3. In an action where the service of summons was by publication, the plaintiff, upon the expiration of the time for answering, may, upon proof of the publication, and that no answer has been filed, apply for judgment; and the Court must thereupon require proof to be made of the demand mentioned in the complaint; and if the defendant be not a resident of the State, must require the plaintiff or his agent to be examined on oath respecting any payments that have been made to the plaintiff, or to any one for his use, on account of such demand, and may render judgment for the amount which he is entitled to recover.

Judgment by Confession.

A judgment by confession may be entered without action, either for money due or to become due, or to secure any person against contingent liability on behalf of the defendant, or both. A statement in writing must be made, signed by the defendant and verified by his oath, to the following effect :

1. It must authorize the entry of judgment for a specified

sum.

2. If it be for money due, or to become due, it must state concisely the facts out of which it arose, and show that the sum confessed therefore is justly due, or to become due.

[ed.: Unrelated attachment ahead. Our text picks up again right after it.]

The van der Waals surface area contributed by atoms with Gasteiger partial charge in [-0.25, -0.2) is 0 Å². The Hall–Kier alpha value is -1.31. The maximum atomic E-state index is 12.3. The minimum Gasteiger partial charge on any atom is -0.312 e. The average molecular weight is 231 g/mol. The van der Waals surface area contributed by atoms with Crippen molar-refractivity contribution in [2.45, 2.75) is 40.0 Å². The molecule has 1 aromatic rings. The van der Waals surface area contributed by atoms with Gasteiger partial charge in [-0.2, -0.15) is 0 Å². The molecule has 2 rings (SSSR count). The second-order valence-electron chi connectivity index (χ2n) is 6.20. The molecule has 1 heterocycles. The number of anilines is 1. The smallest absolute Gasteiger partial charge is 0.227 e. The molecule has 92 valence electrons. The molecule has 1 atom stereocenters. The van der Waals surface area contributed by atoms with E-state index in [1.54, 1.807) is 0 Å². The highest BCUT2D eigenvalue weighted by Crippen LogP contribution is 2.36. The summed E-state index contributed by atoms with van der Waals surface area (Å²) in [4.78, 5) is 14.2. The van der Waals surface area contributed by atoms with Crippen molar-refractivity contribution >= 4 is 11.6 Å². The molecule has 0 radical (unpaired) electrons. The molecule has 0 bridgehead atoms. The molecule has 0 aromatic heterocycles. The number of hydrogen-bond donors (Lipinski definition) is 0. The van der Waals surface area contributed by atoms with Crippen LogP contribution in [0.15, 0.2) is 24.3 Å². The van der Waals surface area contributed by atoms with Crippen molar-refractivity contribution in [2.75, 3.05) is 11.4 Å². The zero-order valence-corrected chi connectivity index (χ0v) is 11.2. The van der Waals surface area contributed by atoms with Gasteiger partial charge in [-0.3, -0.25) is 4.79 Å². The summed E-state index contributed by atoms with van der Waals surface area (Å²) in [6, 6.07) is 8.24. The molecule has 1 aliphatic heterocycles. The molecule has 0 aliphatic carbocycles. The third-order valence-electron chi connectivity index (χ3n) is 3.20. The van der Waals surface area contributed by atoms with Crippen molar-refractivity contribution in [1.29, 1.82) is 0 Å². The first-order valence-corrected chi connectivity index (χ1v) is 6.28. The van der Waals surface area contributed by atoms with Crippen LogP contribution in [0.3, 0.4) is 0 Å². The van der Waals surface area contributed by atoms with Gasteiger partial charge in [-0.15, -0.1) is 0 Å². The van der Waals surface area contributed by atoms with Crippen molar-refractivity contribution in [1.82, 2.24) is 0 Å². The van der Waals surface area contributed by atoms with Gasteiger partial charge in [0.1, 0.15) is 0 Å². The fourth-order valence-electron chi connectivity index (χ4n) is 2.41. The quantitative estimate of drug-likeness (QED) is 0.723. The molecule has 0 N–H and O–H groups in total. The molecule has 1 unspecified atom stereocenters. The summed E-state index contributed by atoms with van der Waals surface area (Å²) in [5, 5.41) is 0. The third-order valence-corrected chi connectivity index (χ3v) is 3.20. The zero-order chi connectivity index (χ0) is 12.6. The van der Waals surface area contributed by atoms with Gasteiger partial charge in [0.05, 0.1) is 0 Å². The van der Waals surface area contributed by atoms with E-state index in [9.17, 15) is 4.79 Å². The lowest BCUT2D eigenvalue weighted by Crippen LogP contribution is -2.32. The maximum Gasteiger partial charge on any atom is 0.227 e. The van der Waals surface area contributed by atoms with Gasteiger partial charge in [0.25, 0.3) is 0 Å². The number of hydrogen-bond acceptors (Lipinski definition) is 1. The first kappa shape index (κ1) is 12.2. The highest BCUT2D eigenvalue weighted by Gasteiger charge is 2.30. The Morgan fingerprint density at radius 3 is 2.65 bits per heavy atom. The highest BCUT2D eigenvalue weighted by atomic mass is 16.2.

3. If it be for the purpose of securing the plaintiff against a contingent liability, it must state concisely the facts constituting the liability, and show that the sum confessed therefor does not exceed the same.

Judgment on Proceedings, Without Action, by

Submission of a Controversy.

Parties to a question in difference, which might be the subject of a civil action, may, without action, agree upon a case containing the facts upon which the controversy depends, and present a submission of the same to any Court which would have jurisdiction if an action had been brought; but it must appear by affidavit that the controversy is real, and the proceedings in good faith, to determine the rights of the parties. The Court must, thereupon, hear and determine the case, and render judgment thereon as if an action were pending.

Judgment after Verdict.

When trial by jury has been had, judgment must be entered by the Clerk in conformity to the verdict, within twentyfour hours after the rendition of the verdict, unless the Court order the case to be reserved for argument for further consideration, or grant a stay of proceedings.

Upon the trial of a question of fact by the Court, its decision must be given in writing, and filed with the Clerk, within thirty days after the cause is submitted for decision.

Judgment upon .the decision must be entered accordingly.

On a judgment for the plaintiff upon an issue of law, he may proceed as in the case of judgment upon failure to an